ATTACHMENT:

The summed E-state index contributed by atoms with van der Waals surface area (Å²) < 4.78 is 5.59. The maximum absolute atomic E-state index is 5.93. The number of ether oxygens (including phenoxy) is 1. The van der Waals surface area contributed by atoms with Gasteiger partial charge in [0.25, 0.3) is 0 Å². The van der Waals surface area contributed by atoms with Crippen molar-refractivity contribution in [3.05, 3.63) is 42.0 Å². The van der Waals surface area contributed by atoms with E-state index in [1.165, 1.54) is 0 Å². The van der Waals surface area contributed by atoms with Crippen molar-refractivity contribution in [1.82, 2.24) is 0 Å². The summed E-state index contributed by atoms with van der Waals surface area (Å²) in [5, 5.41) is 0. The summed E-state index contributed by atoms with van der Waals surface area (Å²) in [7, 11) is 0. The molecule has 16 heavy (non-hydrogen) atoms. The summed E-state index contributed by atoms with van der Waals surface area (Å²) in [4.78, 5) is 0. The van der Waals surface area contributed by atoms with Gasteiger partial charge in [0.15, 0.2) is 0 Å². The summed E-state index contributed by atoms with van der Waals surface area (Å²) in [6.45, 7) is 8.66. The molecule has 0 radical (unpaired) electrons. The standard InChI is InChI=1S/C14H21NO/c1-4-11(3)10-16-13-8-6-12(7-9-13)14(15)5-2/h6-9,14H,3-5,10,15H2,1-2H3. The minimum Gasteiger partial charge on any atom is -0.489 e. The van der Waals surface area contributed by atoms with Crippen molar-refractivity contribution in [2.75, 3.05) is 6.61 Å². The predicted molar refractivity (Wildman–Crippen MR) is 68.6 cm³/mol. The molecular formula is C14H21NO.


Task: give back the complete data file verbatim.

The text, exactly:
The summed E-state index contributed by atoms with van der Waals surface area (Å²) < 4.78 is 5.59. The maximum absolute atomic E-state index is 5.93. The number of ether oxygens (including phenoxy) is 1. The van der Waals surface area contributed by atoms with Gasteiger partial charge in [0.25, 0.3) is 0 Å². The van der Waals surface area contributed by atoms with Crippen molar-refractivity contribution in [3.05, 3.63) is 42.0 Å². The van der Waals surface area contributed by atoms with E-state index in [1.165, 1.54) is 0 Å². The van der Waals surface area contributed by atoms with Crippen molar-refractivity contribution in [1.82, 2.24) is 0 Å². The summed E-state index contributed by atoms with van der Waals surface area (Å²) in [5, 5.41) is 0. The summed E-state index contributed by atoms with van der Waals surface area (Å²) in [7, 11) is 0. The molecule has 16 heavy (non-hydrogen) atoms. The summed E-state index contributed by atoms with van der Waals surface area (Å²) in [4.78, 5) is 0. The van der Waals surface area contributed by atoms with Gasteiger partial charge in [0.15, 0.2) is 0 Å². The summed E-state index contributed by atoms with van der Waals surface area (Å²) in [6.45, 7) is 8.66. The molecule has 0 radical (unpaired) electrons. The standard InChI is InChI=1S/C14H21NO/c1-4-11(3)10-16-13-8-6-12(7-9-13)14(15)5-2/h6-9,14H,3-5,10,15H2,1-2H3. The minimum Gasteiger partial charge on any atom is -0.489 e. The van der Waals surface area contributed by atoms with Crippen molar-refractivity contribution in [2.75, 3.05) is 6.61 Å². The predicted molar refractivity (Wildman–Crippen MR) is 68.6 cm³/mol. The molecular formula is C14H21NO.